• No idea if bash on Windows (through Git/CygWin) is supported. If you run into issues, it is better to just use PowerShell.exe or cmd.exe. Please do not file issues stating it doesn't work.
  1. Run vagrant up to prepare the machine for testing.
  • Note due to the way that vagrant works, the first time that you run this command, the vagrant box named ferventcoder/win2012r2-x64-nocm needs to be downloaded from the Atlas website. This will take quite a while, and should only be attempted on a reasonably fast connection, that doesn't have any download limit restrictions. Once it has downloaded it will import the box and apply the scripts and configurations to the box as listed inside the Vagrantfile. You can find the downloaded box in the ~/.vagrant.d or c:\users\username\.vagrant.d folder.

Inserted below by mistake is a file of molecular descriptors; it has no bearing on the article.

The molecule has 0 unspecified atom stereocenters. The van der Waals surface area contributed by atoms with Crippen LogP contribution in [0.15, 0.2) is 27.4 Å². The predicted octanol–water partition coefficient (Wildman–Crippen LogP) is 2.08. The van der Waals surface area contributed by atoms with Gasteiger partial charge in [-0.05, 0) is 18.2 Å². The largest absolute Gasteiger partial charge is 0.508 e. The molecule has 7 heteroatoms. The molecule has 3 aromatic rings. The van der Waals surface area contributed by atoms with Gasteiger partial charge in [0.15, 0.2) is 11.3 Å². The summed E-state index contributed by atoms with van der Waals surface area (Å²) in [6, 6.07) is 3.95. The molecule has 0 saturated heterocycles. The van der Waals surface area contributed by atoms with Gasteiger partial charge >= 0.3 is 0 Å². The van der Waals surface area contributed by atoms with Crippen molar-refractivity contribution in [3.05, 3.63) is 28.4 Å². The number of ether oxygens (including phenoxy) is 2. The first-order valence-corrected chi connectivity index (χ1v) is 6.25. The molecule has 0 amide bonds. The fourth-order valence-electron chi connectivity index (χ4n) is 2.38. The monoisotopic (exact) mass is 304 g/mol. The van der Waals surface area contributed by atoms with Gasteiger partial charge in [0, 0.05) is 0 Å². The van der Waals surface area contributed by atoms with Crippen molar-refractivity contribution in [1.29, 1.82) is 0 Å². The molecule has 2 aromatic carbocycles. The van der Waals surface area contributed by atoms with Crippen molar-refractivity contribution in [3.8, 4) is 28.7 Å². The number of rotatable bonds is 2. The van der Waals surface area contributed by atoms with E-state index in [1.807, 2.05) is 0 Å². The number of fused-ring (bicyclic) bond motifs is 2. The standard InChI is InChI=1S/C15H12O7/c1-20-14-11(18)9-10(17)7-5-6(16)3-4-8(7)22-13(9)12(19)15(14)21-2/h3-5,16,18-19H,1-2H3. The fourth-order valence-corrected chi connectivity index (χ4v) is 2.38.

1. Now the box is ready for you to start testing against.
  2. Run the following command: vagrant sandbox on. This takes a snapshot of the VM using the vagrant plugin that was installed earlier. This means that after testing packages, the VM can be returned to this known "good" state.

Testing a Package

Testing can be manual or fully automatic.

Manual testing

For testing a package, you have two avenues. For a locally built package, you can drop the package into the packages folder in the root of the cloned repository - it is shared with the box as C:\packages, so you can run a command on the box or with the inline provisioner (recommended as it is a closer match to the verifier) using --source c:\packages as an argument for installation. If you are trying to reproduce/investigate a problem with a package already up on the website, you can use --version number with your install arguments and that will let you install a package that is not listed (in most cases not yet approved).

  1. Search the User.ps1 script for # THIS IS WHAT YOU CHANGE. Uncomment and edit the line which best meets the current situation that you are testing.